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AUCTION 18

Texas, California, the Southwest U.S., Mexico & the Borderlands:
Interesting books, broadsides, maps & ephemera

Lot 32

Highly original thematic maps of North America

32. GILPIN, William. The Central Gold Region. The Grain, Pastoral, and Gold Regions of North America. With Some New Views of its Physical Geography; and Observations on the Pacific Railroad. By William Gilpin. Illustrated with Maps. Philadelphia: Sower, Barnes & Co.; St. Louis: E. K. Woodward, 1860. 194 pp., 6 folding lithographic maps (some colored). 8vo, original blind-stamped dark brown ribbed cloth, spine gilt lettered. Spine neatly repaired, binding with some light to moderate abrading and edge wear, front hinge open (but holding strong), interior fine, maps very fine and fresh, with only a few short tears at juncture with text block (no losses).

Map List

[1]     Gilpin’s Hydrographic Map of North America.... Neat line to neat line: 20.4 x 26.8 cm; 8 x 10-1/2 inches. Partial color. Wheat, Mapping the Transmississippi West 1010: “The chief basins and valleys are portrayed, and the Oregon Route up the Platte, though meagerly. This same edition [Gilpin’s book] contains a number of other interesting maps [lists maps 2, 3, 4, 5 following].”

[2]     Hydrographic Map of the Mountain Formation of North America.... Neat line to neat line: 28.5 x 20 cm; 11-1/4 x 7-7/8 inches. Partial color.

[3]     Map of the World, Exhibiting the Isothermal Zodiak.... Neat line to neat line: 20 x 38.4 cm; 7-7/8 x 15-1/4 inches. Partial color.

 

[4]     Map of the Gold and Silver Region of Pike’s Peak, Sierras San Juan and La Plata. Entire image including title and imprint: 30.5 x 26.2 cm (12 x 10-1/4 inches). Uncolored. Wheat, Mapping the Transmississippi West 1011.

[5]     Map of the South Pass of North America...Proposed Great Continental Rail Road. Entire image including title and imprint: 16.5 x 20.3 cm; 6-1/2 x 8 inches. Uncolored.

[6]     Map of the Basin of the Mississippi.... Neat line to neat line: 20.4 x 32 cm; 8-1/8 x 12-5/8 inches. Full color.

     First edition. Braislin 834. Graff 1556. Howell, California 50:489: “Gilpin crossed the Plains in 1843 and claims to have spent the 4th of July, 1843 with Frémont on the site of Denver.” Holliday 432. Howes G192. Munk (Alliot), p. 87. Plains & Rockies IV:358: “Gilpin first crossed the plains to Oregon in 1843 with the Frémont expedition [and] remained involved with the Rocky Mountain West.... He was an early advocate of the Pacific Railway ...and later became governor of Colorado Territory.” Rocq 15831. Sabin 27468. Tutorow 4069: “Gilpin was a major in the Missouri Mounted Volunteers during the Mexican War.” Wheat, Transmississippi West 1010 & 1011.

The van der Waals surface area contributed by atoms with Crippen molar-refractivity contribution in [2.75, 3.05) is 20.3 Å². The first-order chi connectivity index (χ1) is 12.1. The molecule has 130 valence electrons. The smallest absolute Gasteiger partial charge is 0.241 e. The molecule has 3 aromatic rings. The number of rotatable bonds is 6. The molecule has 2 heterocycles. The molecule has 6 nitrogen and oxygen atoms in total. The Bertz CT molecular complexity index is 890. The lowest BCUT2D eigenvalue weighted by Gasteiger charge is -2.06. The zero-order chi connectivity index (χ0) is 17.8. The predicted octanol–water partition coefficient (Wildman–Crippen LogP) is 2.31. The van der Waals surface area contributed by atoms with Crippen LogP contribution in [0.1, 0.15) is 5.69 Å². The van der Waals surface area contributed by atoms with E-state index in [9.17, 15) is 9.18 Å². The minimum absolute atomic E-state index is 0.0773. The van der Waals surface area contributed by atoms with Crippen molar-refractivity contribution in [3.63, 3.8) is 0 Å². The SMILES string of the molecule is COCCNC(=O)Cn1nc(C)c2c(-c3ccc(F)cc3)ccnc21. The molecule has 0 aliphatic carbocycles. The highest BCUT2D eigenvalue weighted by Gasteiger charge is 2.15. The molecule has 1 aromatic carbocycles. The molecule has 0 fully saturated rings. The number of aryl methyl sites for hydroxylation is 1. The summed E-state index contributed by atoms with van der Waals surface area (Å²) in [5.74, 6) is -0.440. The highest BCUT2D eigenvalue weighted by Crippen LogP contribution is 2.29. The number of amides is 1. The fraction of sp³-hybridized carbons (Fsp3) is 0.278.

Gilpin presents his concept of United States’ greatness to create a ringing endorsement of Manifest Destiny. Gilpin has little doubts about the lush prospects of the area or of the ability of U.S. citizens to render the West profitable and abundant. Gilpin discusses the building a transnational railroad, and the appendix includes his address presented at the Great National Railroad Convention held in St. Louis in 1849. Leroy R. Hafen in Pike’s Peak Gold Rush Guidebooks of 1859 (Glendale: Arthur H. Clark, 1941) remarks, “Gilpin has been called the Prophet of the West” (p. 241).     

     The highly original thematic maps of North America complement the author’s accompanying geo-political essay. The maps include a hydrographic map of North America with dramatic concentric circles radiating from the Great Plains, a map of the gold and silver region of pre-Territorial Colorado, and a map of South Pass with suggested transcontinental rail route. Speaking of the prescient nature of Gilpin’s 1848 Hydrographic Map of North America (which appears in smaller format in the present work; see Map [1] in above list), Robert Karrow remarks: “The ideas that continents have centers and peripheries and that the physical disposition of mountains, plains, and rivers create geographical pressures, with long-term impacts on populations and the wealth of nations, were very new in Gilpin’s day. It was not until the early twentieth century, in the work of the geographer Sir Halford Mackinder, that such notions were given academic stature and a name: geopolitics.... Where others saw a ‘great American desert,’ he saw a region as central to American development as the Mediterranean Sea was to Rome.... Where others saw the Rockies and the Great Basin...as disagreeable obstacles to be passed over as quickly as possible, Gilpin saw a region of unparalleled advantage.... It was the vision of Jefferson, heated by the spirit of ‘manifest destiny,’ inspired by the achievements of the Oregon pioneers, nourished by doubtful science, and larded with exclamation points and purple prose” (in Paul E. Cohen, Mapping the West: America’s Westward Movement 1524-1890, pp. 145-148). See also the excellent commentary of William H. Goetzmann in Exploration and Empire (Austin: Texas State Historical Association, 1991, p. 88). ($500-1,000)

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